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Project Cain Hardcover – September 3, 2013
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"This book is an absolute grabber from the get go. Geoffrey Girard has taken an outrageous idea and made it utterly and terrifyingly believable. Fortified by solid historic and scientific foundations, the story is as convincing as it is frightening, with enough twists and surprises to keep even the most jaded reader captivated." -- Todd Strasser, bestselling author of THE WAVE and GIVE A BOY A GUN
“In Project Cain powerful newcomer Geoffrey Girard brings serious game with a novel that blends science and horror in a killer of a thriller. Highly recommended.” (Jonathan Maberry, New York Times bestselling author of Fire & Ash and Extinction Machine)
“This book is an absolute grabber from the get go. Geoffrey Girard has taken an outrageous idea and made it utterly and terrifyingly believable. Fortified by solid historic and scientific foundations, the story is as convincing as it is frightening, with enough twists and surprises to keep even the most jaded reader captivated.” (Todd Strasser, Edgar Award nominee and bestselling author of The Wave and Give a Boy a Gun)
Top Customer Reviews
Simon & Schuster, Sep 3 2013, $17.99
When Jeffrey Jacobson was five he was in an accident in which his mom died and his memory was negatively impacted. He has three photos of his mom and has been told for years that she loved him.
When he turned sixteen he learned the truth from his father Dr. Gregory Jacobson the geneticist. Eight years ago, Jeffrey was cloned as part of a project creating super combat soldiers from serial killers' DNA. His "father" was not the scientist, but Jeffrey Dahmer. Before he can be transferred from his "loving" home to the installation where he was made in Dahmer's image, Fed Castillo rescues Jeff. The serial killer's offspring agrees to help Castillo hunt down his peers who are living up to their infamous fathers; unaware that a new deadlier diabolical Dahmer pursues them.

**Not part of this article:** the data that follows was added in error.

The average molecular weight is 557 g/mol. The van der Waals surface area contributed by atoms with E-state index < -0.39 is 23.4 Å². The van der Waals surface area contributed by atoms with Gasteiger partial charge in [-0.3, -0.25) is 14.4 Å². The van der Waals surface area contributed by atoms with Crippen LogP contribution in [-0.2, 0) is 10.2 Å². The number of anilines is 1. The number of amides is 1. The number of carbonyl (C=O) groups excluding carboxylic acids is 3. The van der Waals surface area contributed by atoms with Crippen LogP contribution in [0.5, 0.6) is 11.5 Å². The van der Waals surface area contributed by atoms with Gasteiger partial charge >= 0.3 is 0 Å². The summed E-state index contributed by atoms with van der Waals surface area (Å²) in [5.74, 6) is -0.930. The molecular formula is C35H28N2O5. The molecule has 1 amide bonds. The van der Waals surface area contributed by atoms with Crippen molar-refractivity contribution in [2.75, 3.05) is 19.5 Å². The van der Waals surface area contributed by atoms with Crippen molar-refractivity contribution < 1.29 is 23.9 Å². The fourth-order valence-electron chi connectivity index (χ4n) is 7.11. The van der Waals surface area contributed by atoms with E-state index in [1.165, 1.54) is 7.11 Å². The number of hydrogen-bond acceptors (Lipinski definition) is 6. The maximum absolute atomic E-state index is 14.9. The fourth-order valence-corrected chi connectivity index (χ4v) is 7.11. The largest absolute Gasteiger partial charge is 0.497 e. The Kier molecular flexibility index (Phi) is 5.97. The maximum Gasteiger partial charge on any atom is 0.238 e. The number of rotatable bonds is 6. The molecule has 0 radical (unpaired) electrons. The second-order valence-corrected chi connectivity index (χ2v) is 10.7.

This taut young adult thriller uses the premise that naturing in almost all cases supersedes nurturing as the bad DNA imprint overwhelms positive life lessons; which leaves fans to wonder whether Castillo should trust Jeff to have his back and not shoot his back. My husband, who worked for the Army, says the military would not want serial killers in the service; besides being loners psychologically unfit for a cohesive unit, think of the bad PR from news media telling grieving moms that their child died from a Dahmer clone killing Americans in a friendly fire incident. Mostly told from the shocked Jeff's perspective, teenage readers and older curious fans who have read the adult version (see Cain's Blood) will enjoy this cautionary tale.
The Cain duo has a high-concept, ridiculous premise that's quite fun. A government project cloned serial killers to try to create a group of killers they could use. Some boys were treated normally, others were abused. Nature versus nurture put to the test. I recently heard someone say that most mad scientists in stories are actually mad engineers. Well, this is definitely a mad scientist - he's got some hypothesis. And Jeff Jacobson just discovered that he's the clone of Jeffrey Dahmer and his dad is, well, a mad scientist.
(Side note: It is hilarious that Jeff insists that unlike most teens he knows exactly what his dad does, that his dad is a scientist. Like there's only one kind of scientist.)